Fracture Care

A fracture (broken bone) can happen in a variety of ways depending on how the injury occurred. Bones are rigid and will bend or “give” when an outside force is applied, such as jumping off a bed onto your feet or falling and landing on an outstretched hand.

Fracture CareHowever, if the force is too great, the bones are not able to handling the force and they will break, just like a plastic ruler breaks when it is bent too far.

The type and severity of the fracture depends on what type of force caused the break. If the bone's breaking point has been exceeded only slightly, then the bone may crack rather than break all the way through. If the force is extreme, such as in an automobile crash or a gunshot, the bone may shatter.

The most common causes of fractures are trauma, osteoporosis, and overuse. Symptoms can include swelling, tenderness, and bruising at the site of the fracture. Sometimes a deformity is seen as well in which a limb may look “out of place” or part of the bone may be sticking out through the skin.

Our board-certified orthopaedic surgeons will determine the extent of the injury and what the best course of treatment will be. There are a variety of treatments available to treat fractures:

  • Cast Immobilization: A plaster or fiberglass cast is the most common type of fracture treatment. Most broken bones can heal successfully once they have been reduced and a cast has been applied to keep the broken ends close together in the proper position while they heal.

  • Functional Cast or Brace: The cast or brace allows limited or “controlled” movement of nearby joints. This treatment is desirable for some, but not all, fractures and will be determined by your surgeon if this is a possibility.

  • External Fixation: In this type of surgery, metal pins or screws are placed into the broken bone above and below the fracture site and connected to a metal bar outside the skin. This device is a stabilizing frame that holds the bones in the proper position while they heal.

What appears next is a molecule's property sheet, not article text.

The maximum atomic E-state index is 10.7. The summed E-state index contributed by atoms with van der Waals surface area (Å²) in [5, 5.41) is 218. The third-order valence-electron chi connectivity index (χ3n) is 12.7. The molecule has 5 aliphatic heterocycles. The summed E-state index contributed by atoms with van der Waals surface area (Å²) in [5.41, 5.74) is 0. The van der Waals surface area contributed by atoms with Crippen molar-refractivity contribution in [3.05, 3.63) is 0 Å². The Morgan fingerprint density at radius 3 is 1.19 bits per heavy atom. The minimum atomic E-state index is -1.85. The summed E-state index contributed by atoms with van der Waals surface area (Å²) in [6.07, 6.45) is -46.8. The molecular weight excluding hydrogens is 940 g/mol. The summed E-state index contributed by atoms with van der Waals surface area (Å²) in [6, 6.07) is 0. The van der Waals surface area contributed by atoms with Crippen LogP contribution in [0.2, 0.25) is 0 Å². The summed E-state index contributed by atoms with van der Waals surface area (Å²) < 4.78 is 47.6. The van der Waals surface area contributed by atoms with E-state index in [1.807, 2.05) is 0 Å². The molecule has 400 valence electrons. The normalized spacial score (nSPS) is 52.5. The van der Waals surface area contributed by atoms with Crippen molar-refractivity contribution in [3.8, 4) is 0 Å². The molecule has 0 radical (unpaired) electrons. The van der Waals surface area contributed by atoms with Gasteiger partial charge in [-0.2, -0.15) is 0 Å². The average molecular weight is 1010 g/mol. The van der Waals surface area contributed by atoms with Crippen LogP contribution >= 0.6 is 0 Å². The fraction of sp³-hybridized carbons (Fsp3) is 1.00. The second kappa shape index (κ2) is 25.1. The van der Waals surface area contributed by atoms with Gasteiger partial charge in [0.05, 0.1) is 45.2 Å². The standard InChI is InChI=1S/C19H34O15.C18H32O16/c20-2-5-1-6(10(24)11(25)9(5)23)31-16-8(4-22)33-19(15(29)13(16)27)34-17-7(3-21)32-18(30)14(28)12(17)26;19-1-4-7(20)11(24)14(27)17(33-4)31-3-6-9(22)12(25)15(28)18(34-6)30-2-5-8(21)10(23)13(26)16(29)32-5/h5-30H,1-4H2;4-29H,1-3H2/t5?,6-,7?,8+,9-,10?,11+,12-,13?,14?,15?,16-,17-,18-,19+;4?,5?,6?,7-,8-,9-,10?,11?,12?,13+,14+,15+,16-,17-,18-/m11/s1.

• Open Reduction and Internal Fixation: During this operation, the bone fragments are first repositioned (reduced) in their normal alignment, and then are held together with screws or by attaching metal plates to the outer surface of the bone. The fragments can also be held together by inserting rods down through the marrow space in the center of the bone.

Fractures can take several weeks to several months to heal, depending on the extent of the injury and how well you adhere to your surgeon’s advise. The pain usually stops long before the fracture fully heals and is solid enough to handle the stresses of normal activity.


Meet our Fracture/Trauma Care Specialists:

Name Specialties Location
Belkin, Stuart, MD
4.6 /5
36 surveys
203.696.3564
  • Spine Surgery
  • Orthopedic Surgery
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  • Monroe
Brittis, Dante, MD 203.337.2600
  • Sports Medicine
  • Joint Replacement Surgery
  • Orthopedic Surgery
  • Upper Extremity Surgery
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  • Fairfield
  • Milford
  • Shelton
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Fabian, Lauren, MD 203.337.2600
  • Sports Medicine
  • Joint Replacement Surgery
  • Orthopedic Surgery
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  • Fairfield
  • Shelton
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FitzGibbons, James, MD, FAAOS 203.337.2600
  • Sports Medicine
  • Joint Replacement Surgery
  • Orthopedic Surgery
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  • Fairfield
  • Shelton
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Griffith, Cullen, MD 203.337.2600
  • Orthopedic Surgery
  • Sports Medicine
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  • Fairfield
  • Shelton
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Martin, David, MD 203.268.2882
  • Upper Extremity Surgery
  • Joint Replacement Surgery
  • Orthopedic Surgery
  • Sports Medicine
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  • Fairfield
  • Shelton
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Spak, James, MD 203.268.2882
  • Sports Medicine
  • Orthopedic Surgery
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  • Trumbull
  • Fairfield
  • Westport
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Connecticut Orthopaedic Institute at St. Vincent's Medical Center